Our Jewish tradition brings with it an articulated set of legal regulations, theological notions, and intellectual values that intuitively respect the natural environment.
We are the keepers of the earth. We ask, “How can we, as stewards, help to maintain God’s garden?”
This core environmental ethos is firmly established in our school’s daily activities and in each grade’s curriculum goals. We recycle. We conserve energy. We nurture our grounds and grow a teaching-learning garden. We look for opportunities to take our students outside to share with them the awe and wonder of God’s magnificent works, to appreciate them, and give thanks for them.
We are not doing this because it is in the news to “green” our world. We have always done it. In 1996 when one class went outside and started digging, while another created works of art with recyclables, we realized that this was one of the most important educational goals we could embrace. Our kids were living the values we were talking about.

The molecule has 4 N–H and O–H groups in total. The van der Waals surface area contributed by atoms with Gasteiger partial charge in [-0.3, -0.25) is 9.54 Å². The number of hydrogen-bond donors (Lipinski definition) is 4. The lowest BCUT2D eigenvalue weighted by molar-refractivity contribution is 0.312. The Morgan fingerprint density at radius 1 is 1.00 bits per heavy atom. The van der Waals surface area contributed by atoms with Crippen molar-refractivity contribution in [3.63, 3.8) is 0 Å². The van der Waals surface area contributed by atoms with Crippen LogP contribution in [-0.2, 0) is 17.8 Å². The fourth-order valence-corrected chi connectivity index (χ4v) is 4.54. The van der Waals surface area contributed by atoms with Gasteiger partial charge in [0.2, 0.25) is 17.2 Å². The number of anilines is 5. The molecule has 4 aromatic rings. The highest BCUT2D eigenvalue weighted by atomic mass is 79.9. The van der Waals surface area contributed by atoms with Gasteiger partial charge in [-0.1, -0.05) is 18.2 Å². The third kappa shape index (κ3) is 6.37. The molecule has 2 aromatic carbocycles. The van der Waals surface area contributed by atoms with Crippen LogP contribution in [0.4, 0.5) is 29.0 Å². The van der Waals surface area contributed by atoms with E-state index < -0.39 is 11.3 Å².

And while the politics of “greening” may change or shift in and out of focus, our role as partners with God in the Creation will never change.
The Torah makes ecological inquiry a must for our students. We need to understand our dependence on the healthy functioning of the Earth’s ecosystems, those living systems that give us clean air, water, soil, food, and all the other resources we depend on. The more we understand and respect the interconnectedness of all species in this complex web of existence, the sooner we can become literate in ways to care for the earth and to ensure its well-being from generation to generation.
Our Jewish traditions demand that we act on these understandings and truly make a difference in our world.
Ellen Kessler is a Co-founder of The Toronto Heschel School and led its award winning nature and ecological programme. As a math and science teacher, Ellen blended commitment to Jewish observance with her love for the natural world and for children.